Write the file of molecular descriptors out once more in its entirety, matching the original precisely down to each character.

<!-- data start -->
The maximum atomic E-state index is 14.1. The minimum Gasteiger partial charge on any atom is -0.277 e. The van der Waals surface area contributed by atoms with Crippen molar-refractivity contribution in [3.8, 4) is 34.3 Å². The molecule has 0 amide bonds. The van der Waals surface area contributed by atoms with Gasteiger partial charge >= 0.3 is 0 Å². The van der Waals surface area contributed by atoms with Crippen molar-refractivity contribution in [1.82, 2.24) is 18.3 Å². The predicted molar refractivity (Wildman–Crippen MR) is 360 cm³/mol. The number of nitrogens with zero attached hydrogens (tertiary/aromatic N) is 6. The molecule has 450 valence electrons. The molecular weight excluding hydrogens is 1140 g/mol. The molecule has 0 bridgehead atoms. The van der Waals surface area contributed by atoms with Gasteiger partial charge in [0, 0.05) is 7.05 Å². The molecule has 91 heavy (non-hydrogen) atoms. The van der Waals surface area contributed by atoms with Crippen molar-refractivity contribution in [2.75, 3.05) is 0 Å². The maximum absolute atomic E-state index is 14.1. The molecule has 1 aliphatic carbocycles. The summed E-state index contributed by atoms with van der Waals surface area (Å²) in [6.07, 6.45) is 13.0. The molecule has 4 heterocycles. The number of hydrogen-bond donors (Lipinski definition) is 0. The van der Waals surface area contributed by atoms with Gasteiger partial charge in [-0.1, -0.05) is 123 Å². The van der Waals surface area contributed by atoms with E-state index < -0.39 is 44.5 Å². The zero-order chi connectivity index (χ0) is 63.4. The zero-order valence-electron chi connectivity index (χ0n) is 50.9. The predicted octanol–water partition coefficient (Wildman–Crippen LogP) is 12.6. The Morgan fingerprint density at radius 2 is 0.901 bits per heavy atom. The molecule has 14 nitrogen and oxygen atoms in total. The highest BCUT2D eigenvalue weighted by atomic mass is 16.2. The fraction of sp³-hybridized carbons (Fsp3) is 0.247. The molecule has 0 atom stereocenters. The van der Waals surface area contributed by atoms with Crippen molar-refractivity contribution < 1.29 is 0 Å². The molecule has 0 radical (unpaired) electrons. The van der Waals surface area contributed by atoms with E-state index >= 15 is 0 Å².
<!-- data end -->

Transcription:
The maximum atomic E-state index is 14.1. The minimum Gasteiger partial charge on any atom is -0.277 e. The van der Waals surface area contributed by atoms with Crippen molar-refractivity contribution in [3.8, 4) is 34.3 Å². The molecule has 0 amide bonds. The van der Waals surface area contributed by atoms with Gasteiger partial charge >= 0.3 is 0 Å². The van der Waals surface area contributed by atoms with Crippen molar-refractivity contribution in [1.82, 2.24) is 18.3 Å². The predicted molar refractivity (Wildman–Crippen MR) is 360 cm³/mol. The number of nitrogens with zero attached hydrogens (tertiary/aromatic N) is 6. The molecule has 450 valence electrons. The molecular weight excluding hydrogens is 1140 g/mol. The molecule has 0 bridgehead atoms. The van der Waals surface area contributed by atoms with Gasteiger partial charge in [0, 0.05) is 7.05 Å². The molecule has 91 heavy (non-hydrogen) atoms. The van der Waals surface area contributed by atoms with Crippen molar-refractivity contribution in [2.75, 3.05) is 0 Å². The maximum absolute atomic E-state index is 14.1. The molecule has 1 aliphatic carbocycles. The summed E-state index contributed by atoms with van der Waals surface area (Å²) in [6.07, 6.45) is 13.0. The molecule has 4 heterocycles. The number of hydrogen-bond donors (Lipinski definition) is 0. The van der Waals surface area contributed by atoms with Gasteiger partial charge in [-0.1, -0.05) is 123 Å². The van der Waals surface area contributed by atoms with E-state index < -0.39 is 44.5 Å². The zero-order chi connectivity index (χ0) is 63.4. The zero-order valence-electron chi connectivity index (χ0n) is 50.9. The predicted octanol–water partition coefficient (Wildman–Crippen LogP) is 12.6. The Morgan fingerprint density at radius 2 is 0.901 bits per heavy atom. The molecule has 14 nitrogen and oxygen atoms in total. The highest BCUT2D eigenvalue weighted by atomic mass is 16.2. The fraction of sp³-hybridized carbons (Fsp3) is 0.247. The molecule has 0 atom stereocenters. The van der Waals surface area contributed by atoms with Crippen molar-refractivity contribution < 1.29 is 0 Å². The molecule has 0 radical (unpaired) electrons. The van der Waals surface area contributed by atoms with E-state index >= 15 is 0 Å².